Saturday, October 21st | 1 Heshvan 5778

Close

Be in the know!

Get our exclusive daily news briefing.

Subscribe
December 19, 2016 7:29 am

An Open Letter to Trump: Move the Embassy

avatar by Arik Elman

Email a copy of "An Open Letter to Trump: Move the Embassy" to a friend
The US Embassy in Tel Aviv. Photo: Wiki Commons.

The US Embassy in Tel Aviv. Photo: Wiki Commons.

Dear Mr. President-elect,

First, thank you for your appointment of David Friedman as your ambassador to Israel. He is a fine, and strong, choice for the position.

After accepting his nomination, Mr. Friedman expressed his hope that he will be able to discharge his duties from a US embassy in Jerusalem. Coming on the heels of a similar statement from your campaign manager that moving the embassy is a “very big priority” for you, I hope you are going to keep your word on the issue.

However, I can easily imagine that, after January 20th, you will hear persuasive arguments why you shouldn’t keep this promise. Your advisers will tell you, truthfully, that moving the American embassy to Jerusalem will cause outrage — and also very real threats to American lives. They will probably ask you to consider what is more important — taking a symbolic step that will upset the entire Arab world, or rolling back the bad deal with Iran. They might even tell you to pick up the phone, call Prime Minister Netanyahu and ask him to make this choice for you.

Related coverage

October 20, 2017 1:51 pm
0

Hamas Supporter to Receive Award From Harvard Student Group

He has publicly endorsed Hamas, and secretly schemed with Hamas' supporters to thwart US-led peace efforts in the Middle East. Now Nihad Awad is preparing for a prestigious...

But these are not reasons to equivocate.

Fear of violence cannot prevent us from doing what is right. And since most of the players in the region are afraid of Iran and totally beholden to the United States for their survival, they have a vested interest to mute their response.

However, the main reason you should keep your promise is a different one.

You have said that you would “love to be the one who made peace with Israel and the Palestinians.” Yet American policies over the last eight years have shown that peace cannot be achieved by blaming Israel while refusing to punish the Palestinians for their stubborn refusal to negotiate, to stop incitement, to abide by their treaty obligations and to desist from rewarding and glorifying murderers of Jews.

Yet how can you punish the Palestinians? As the Israeli government has acknowledged, denying Palestinian Authority financial aid can quickly backfire.

The only true stick you have is the credible threat of a gradual American recognition of the territorial gains made by the Jewish state since 1948. And there is no better place to start than Jerusalem.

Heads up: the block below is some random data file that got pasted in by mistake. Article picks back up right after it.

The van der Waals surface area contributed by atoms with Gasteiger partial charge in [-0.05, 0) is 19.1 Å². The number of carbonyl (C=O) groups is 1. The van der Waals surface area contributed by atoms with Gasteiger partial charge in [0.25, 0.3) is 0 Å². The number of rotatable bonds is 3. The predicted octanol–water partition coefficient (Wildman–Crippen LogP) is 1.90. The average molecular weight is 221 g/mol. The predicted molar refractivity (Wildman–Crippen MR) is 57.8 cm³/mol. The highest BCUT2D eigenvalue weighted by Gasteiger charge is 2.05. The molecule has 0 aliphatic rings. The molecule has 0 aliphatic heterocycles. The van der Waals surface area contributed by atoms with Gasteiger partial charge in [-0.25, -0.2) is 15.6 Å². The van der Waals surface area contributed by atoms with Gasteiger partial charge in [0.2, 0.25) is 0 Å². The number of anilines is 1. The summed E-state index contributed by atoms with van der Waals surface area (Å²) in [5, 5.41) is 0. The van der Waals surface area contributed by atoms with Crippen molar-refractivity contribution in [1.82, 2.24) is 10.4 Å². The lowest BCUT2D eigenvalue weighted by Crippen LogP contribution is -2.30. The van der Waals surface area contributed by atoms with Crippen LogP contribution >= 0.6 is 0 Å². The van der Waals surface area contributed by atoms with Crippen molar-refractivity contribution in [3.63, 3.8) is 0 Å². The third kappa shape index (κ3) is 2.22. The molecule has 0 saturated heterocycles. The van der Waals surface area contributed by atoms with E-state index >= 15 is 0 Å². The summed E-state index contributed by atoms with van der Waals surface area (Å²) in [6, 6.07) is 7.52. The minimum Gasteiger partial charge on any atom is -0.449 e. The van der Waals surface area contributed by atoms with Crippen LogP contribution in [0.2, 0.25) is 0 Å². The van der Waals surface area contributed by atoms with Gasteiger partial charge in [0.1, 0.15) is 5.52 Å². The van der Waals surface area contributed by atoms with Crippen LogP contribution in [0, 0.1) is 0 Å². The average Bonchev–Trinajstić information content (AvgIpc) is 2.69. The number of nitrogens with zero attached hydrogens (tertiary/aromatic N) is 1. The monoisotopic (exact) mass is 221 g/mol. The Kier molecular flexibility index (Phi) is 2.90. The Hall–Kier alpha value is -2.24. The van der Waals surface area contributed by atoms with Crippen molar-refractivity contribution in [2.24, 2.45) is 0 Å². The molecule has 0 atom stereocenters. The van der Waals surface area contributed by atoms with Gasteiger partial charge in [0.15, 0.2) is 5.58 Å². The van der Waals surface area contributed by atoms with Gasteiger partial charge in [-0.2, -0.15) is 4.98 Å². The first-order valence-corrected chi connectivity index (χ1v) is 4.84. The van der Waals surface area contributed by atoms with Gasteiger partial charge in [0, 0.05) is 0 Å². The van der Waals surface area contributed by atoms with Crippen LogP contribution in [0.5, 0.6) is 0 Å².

When the Stars and Stripes rise in Jerusalem, it will come as a profound shock to Palestinian leadership — which believes that it can make Israel bleed at no cost to itself. The shock might just be great enough to force Palestinians to return to the negotiating table — especially if you indicate that, if they don’t, your administration will be prepared to recognize Israeli sovereignty over “large settlement blocks” as well.

So you see, Mr. President-elect, you should keep your promise not just because it’s a good thing to do — but because it can help bring about peace.

Move the embassy, Donald.

The opinions presented by Algemeiner bloggers are solely theirs and do not represent those of The Algemeiner, its publishers or editors. If you would like to share your views with a blog post on The Algemeiner, please be in touch through our Contact page.

Share this Story: Share On Facebook Share On Twitter Email This Article

Let your voice be heard!

Join the Algemeiner
  • Joel_D_G

    Before the first settlement was built in the territories Israel seized during the Six-Day War, the Arab world issued its 3 No’s in Khartoum on September 1, 1967 – No peace with Israel, No negotiations, and No recognition of the Jewish state.

    What dynamic changed that brought the Arab world to the table?!? -The flurry of settlement construction which alarmed the Arabs that life was moving forward without them. Had not one settlement been built, there still would not be negotiations because there would not be anything for the Arabs to lose by doing so.

    The very slowdown in settlement construction since Oslo reduced the urgency of the Arab world to come to terms with a Jewish state in their midst.

    Trump’s selection for US Ambassador to Israel and his pro-Jerusalem USA embassy stance as well as his support for the settlement enterprise may be just the key that lights a fire under the feet of the Arab states to end the nearly 70-year-old war against Israel.

    Surely, what has passed for diplomacy until now has miserably failed.

Algemeiner.com